where t and t+1 indicate neighboring pulse responses. This results in multi-pulse sequences with the following weight-factors:
1-3-4- . . . -4-3-1
Linear combinations of the basic 3-pulse sequence can also be described by the following second generalization:
where the index of summation t is increment by two instead of one, as in the first generalization. This results in multi-pulse sequences with the following weightfactors:
1-2-2- . . . -2-2-1
As with tissue second harmonic imaging, the use of the described Pulse-Inversion Sequences will also be beneficial for second harmonic, subharmonic and ultraharmonic microbubble imaging. In these circumstances the center frequency of the nonlinear frequency bands are separate from the transmit separate frequency; however, for wider bandwidth signals (beneficial for improved axial resolution) there may be considerable overlap in the frequency content of these bands. A more effective cancellation of the fundamental frequency tissue signals will again reduce the requirement of real-time bandpass filtering and enable the inclusion of more contrast signal bandwidth. The latter point is particularly significant since the harmonic and subharmonic signals are broadened by the bubble response, even in the absence of microbubble disruption.
The use of the Pulse-Inversion Sequences in the context of contrast imaging may be particularly useful when employing bubble detection techniques that do not rely upon the use of separate frequency bands for the separation of contrast and tissue signals. In this case residual tissue signals from tissue motion will severely degrade the contrast to tissue ratios. Techniques that would also benefit from the inventive Pulse-Inversion Sequences to enhance fundamental suppression include, but are not limited to: broadband bubble destruction imaging, fundamental frequency imaging, dual frequency imaging, repetition rate imaging, and bubble memory imaging techniques, techniques which have been described in more detail in the background section.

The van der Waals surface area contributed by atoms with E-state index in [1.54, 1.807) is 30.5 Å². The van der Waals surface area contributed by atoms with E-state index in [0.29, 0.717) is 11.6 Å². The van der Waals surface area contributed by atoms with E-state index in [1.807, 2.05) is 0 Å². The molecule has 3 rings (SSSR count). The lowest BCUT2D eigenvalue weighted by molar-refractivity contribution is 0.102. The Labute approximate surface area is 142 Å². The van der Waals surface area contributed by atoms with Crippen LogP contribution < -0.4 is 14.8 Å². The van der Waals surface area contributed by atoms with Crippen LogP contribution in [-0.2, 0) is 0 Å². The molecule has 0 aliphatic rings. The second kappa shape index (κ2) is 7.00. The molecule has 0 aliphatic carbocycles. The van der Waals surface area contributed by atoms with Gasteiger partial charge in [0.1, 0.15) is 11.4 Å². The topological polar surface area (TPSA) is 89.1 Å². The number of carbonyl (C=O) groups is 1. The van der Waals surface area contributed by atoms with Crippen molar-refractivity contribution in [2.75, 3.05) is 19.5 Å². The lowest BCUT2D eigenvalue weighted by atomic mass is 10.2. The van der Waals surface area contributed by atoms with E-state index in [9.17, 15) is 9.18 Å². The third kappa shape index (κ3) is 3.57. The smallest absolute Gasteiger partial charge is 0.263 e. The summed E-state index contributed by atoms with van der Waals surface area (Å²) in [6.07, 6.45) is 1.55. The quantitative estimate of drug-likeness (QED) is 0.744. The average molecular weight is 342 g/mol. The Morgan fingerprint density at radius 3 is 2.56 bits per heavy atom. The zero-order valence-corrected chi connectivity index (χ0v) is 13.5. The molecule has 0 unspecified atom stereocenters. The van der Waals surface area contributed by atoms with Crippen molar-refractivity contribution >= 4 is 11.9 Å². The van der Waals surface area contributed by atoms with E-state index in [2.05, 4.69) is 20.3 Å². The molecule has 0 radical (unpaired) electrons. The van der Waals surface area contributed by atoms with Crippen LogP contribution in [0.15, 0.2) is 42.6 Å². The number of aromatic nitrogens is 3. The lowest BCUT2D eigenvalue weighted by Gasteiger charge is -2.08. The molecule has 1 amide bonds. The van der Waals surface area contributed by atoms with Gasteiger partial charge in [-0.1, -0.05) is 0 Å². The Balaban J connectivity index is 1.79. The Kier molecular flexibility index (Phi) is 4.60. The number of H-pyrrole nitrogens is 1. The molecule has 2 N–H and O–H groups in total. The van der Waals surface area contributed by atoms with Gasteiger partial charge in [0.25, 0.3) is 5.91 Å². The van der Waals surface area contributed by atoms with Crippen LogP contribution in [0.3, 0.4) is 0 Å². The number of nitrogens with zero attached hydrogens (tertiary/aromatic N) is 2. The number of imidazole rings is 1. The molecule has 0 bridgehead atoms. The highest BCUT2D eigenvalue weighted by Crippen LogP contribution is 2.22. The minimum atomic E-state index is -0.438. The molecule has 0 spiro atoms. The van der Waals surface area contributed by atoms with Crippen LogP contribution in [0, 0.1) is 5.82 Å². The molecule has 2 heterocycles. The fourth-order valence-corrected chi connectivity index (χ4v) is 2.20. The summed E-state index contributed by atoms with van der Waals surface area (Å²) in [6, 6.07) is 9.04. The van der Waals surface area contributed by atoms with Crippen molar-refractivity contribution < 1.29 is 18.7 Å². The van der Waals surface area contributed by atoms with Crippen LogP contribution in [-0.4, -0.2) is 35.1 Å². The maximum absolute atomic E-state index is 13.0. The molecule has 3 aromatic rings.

The Pulse-Inversion Sequences may be used in these contrast detection techniques by applying the proposed weighting schemes for processing the received echoes from transmit pulses of alternating polarity. For optimal use, it may be beneficial for some contrast imaging techniques to replace the transmit sequence (e.g., changing the order of the transmit pulses, adding transmit pulses, etc.).
Initial simulations suggest that the beam shape can have its effect on the pulse weighting if more than 3 receive pulses are combined. The beam shape might be used to weight the basic weighting scheme [−1 2 −1], which subsequently may be dependent on the depth.
A specific example of a high-frequency application with a mechanically-scanned transducer is harmonic IVUS with a continuously-rotating single-element. For this example, initial simulations were performed.
A simulation tool was developed to calculate nonlinear high-frequency beams in tissue-mimicking media and to investigate the influence of transducer rotation on the efficiency of the weighted PI-signal processing. In this example, 20 MHz Gaussian pulses (2 MPa, 50% bandwidth) were propagated through a scattering and attenuating (1.0 dB×cm−1×MHz−1) medium, resulting in the generation of second harmonic signal at 40 MHz. Fundamental suppression was investigated for a range of inter-pulse angles (0.15°−1.5°) for different PI-sequences. The inter-pulse angle of 0.15° corresponds to the angle as used in initial harmonic IVUS experiments as performed with a prototype system using a line-density of 2400 lines per rotation. The inter-pulse angle of 1.5° corresponds to an angle with a line density of 256 lines per rotation.
The average fundamental reduction between 18 and 22 MHz as compared to a single RF-trace is given in the table below:
between 18-22 MHz
Extra reduction vs. basic PI
[1 1] (basic PI)
[1 2 1]
[1 2 2 2 2 2 1]
[1 3 4 4 4 3 1]
The same has been simulated for an inter-pulse angle of 0.30°.
The average fundamental reduction between 18 and 22 MHz as compared to a single RF-trace is given in the table below:
between 18-22 MHz
Extra reduction vs basic PI
[1 1] (basic PI)
[1 2 1]
[1 2 2 2 2 2 1]